Mandeville, Jamaica – The Presence of Jessica Mbangeni, Imbongi, Praise Poet, at the fifteenth staging of the Marcus Garvey Fair on Sunday, February 25, 2018 and her stellar performance solidified the cultural and developmental connections with Valerie Dixon, producer of the Marcus Garvey Fair, the Cross Keys High School, Resource and extended tributary communities.
Following the official welcome by Master of Ceremony, Mr Ralph Nelson, Principal of Cross Keys High School, the programme proceeded with an overview of the “Life and Work of Marcus Garvey” written by Professor K’adamawe K’nife (UWI) presented and abridged by Valerie Dixon, Lady President – Universal Negro Improvement Association – African Communities League (UNIA-ACL). Professor K’nife quoted Garvey in his overview: “The problems, which Jamaica face, are similar to those of many developing countries and that as Marcus Garvey warned, a country or nation which fails to establish solid commerce and industry, will remain economically dependent and at risk. Without commerce and industry, a people perish economically.”
In her closing statement, the Lady President offered other famous Garvey quotes: “A people without the knowledge of their past history, origin and culture is like a tree without roots.” In 1925, Garvey published “African Fundamentalism” in “The Negro World,” in which he states, “The world today is indebted to us for the benefits of civilization. They stole our arts and sciences from Africa. Then why should we be ashamed of ourselves? Their modern improvements are but duplicates of a grander civilization that we as Black peoples reflected thousands of years ago.”
Diana McIntyre-Pike gave an overview of the International Institute for Peace through Tourism (IIPT) International Year of Community Tourism and Peace in collaboration with Countrystyle/Villages as Businesses, of which she is founder & president. She highlighted the 40th anniversary celebration of Community Tourism which was pioneered in Jamaica. She further declared the culmination of the year’s celebration will showcase a joint Conference & Trade Show in December 2018.
Greetings were presented by the Member of Parliament of South Manchester, Michael Stewart and Councillor Icyval Cherry Brown, from the Grove Town Division. As dusk approached, anticipation built amongst the selected students and teachers, with the Fashion Show assignment, for Ms Mbangeni’s performance.
The Praise Poet returned to the stage, greeted with warm applause and began with Africa’ – Tribute to Nelson Mandela from the Igoli album (Tribute to African Heroes). During this set, she praised Marcus Mosiah Garvey, first Pan African president and Jamaica’s first national hero. It was followed by Busisiwe (Tribute to African Heroines).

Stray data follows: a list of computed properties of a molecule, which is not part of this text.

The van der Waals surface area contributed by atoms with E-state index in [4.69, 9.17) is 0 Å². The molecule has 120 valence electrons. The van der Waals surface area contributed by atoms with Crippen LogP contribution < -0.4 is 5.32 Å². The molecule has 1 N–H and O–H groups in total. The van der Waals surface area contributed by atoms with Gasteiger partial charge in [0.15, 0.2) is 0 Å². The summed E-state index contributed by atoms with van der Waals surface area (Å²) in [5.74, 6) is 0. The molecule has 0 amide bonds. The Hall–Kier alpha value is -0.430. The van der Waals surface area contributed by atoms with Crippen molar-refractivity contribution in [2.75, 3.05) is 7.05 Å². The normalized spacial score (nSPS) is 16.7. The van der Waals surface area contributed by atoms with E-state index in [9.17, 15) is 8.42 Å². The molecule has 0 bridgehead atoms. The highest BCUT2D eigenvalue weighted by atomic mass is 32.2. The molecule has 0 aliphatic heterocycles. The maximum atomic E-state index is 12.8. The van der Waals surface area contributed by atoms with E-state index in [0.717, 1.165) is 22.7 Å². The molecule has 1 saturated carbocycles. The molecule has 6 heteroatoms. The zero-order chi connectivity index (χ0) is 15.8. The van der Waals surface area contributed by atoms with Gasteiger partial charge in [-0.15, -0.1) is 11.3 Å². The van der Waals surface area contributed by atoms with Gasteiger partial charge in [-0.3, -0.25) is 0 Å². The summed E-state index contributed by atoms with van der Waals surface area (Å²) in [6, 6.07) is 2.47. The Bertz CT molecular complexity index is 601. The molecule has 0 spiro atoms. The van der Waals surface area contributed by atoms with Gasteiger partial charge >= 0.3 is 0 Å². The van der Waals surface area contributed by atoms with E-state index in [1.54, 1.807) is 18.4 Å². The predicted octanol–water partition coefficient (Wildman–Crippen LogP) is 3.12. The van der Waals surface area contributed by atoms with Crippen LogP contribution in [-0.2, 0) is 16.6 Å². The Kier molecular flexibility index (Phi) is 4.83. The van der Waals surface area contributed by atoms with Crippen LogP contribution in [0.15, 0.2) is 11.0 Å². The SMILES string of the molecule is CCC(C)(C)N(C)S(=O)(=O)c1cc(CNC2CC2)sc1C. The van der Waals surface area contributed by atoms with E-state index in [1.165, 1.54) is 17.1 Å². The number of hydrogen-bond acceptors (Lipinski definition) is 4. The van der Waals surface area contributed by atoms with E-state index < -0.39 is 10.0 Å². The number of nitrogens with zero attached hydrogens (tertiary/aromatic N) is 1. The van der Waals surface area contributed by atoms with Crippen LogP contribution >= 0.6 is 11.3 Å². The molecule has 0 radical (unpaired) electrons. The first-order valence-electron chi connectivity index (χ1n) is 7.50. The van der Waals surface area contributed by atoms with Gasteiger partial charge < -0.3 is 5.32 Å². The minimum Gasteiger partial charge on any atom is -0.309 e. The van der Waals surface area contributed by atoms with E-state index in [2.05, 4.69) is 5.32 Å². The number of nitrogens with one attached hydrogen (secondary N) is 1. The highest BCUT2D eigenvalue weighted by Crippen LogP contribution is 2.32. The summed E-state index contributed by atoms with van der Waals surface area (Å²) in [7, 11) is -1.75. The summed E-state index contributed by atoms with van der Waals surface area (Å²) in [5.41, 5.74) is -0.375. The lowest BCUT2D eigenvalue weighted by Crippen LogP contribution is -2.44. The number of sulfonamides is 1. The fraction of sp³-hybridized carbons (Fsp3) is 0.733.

Sharon Parris-Chambers, Pan African Federalist Movement, RIC Deputy Coordinator for the Caribbean brought greetings on behalf of the Jamaica National Initiating Committee and presented to Jessica Mbangeni, an Honorary Certificate of Membership in the Jamaica NIC.
Ms Mbangeni was appointed PAFM Ambassador to South Africa in 2017 by Dr Joomaay Faye, Deputy Coordinator IPIC Senegal.
On the heels of the PAFM presentation, Ms McIntyre-Pike already on the stage, preceded to present Ambassador Certificates to Theo Chambers, Sharon Parris-Chambers, Jessica Mbangeni, Valerie Dixon, Joseph Patterson, Janos Beyer and Alvin Dixon from the IIPT Community Tourism Network.
Mr. Joseph Patterson, Founder/President of the YES Foundation, was the keynote speaker. He presented funding opportunities for development and facilitated the official launch of the Community Tourism Fund (COMTRUST).
The South African ethnic Fashion Show was the pièce de résistance performed by Cross Keys High School teachers and students. Their pride and performance catapulted the show into professional proportions rivalled only by the Paris runway. It demonstrated a joint commitment to deliver a creative and memorable fashion show, showcasing the ethnic and diverse traditional wear of South African peoples.
The Fashion Showcase featured Ms Mbangeni’s KwaNtu Afrocentric hand-crafted designs of exquisite beaded jewellery, headpieces, wraps with representations from the following ethnic groups: Ndebele, Zulu, Tsonga, Venda, Swatis, Tswana, Khoi San and Basotho. The evening’s transformation was magical, as the students and teachers became Kings and Queens of the Zulu & Xhosa Kingdoms.
The Fashion Show was moderated by Ms Mbangeni with South African & Reggae background music.
The Cross Keys High School and the Marcus Garvey Fair, amongst other projects, have earned their placement in Ms Mbangeni’s feasibility study to develop sustainable practices for travel, trade and cultural exchange between South Africa and Jamaica. This approach is indeed a reflection of Garvey’s entrepreneurship model for development.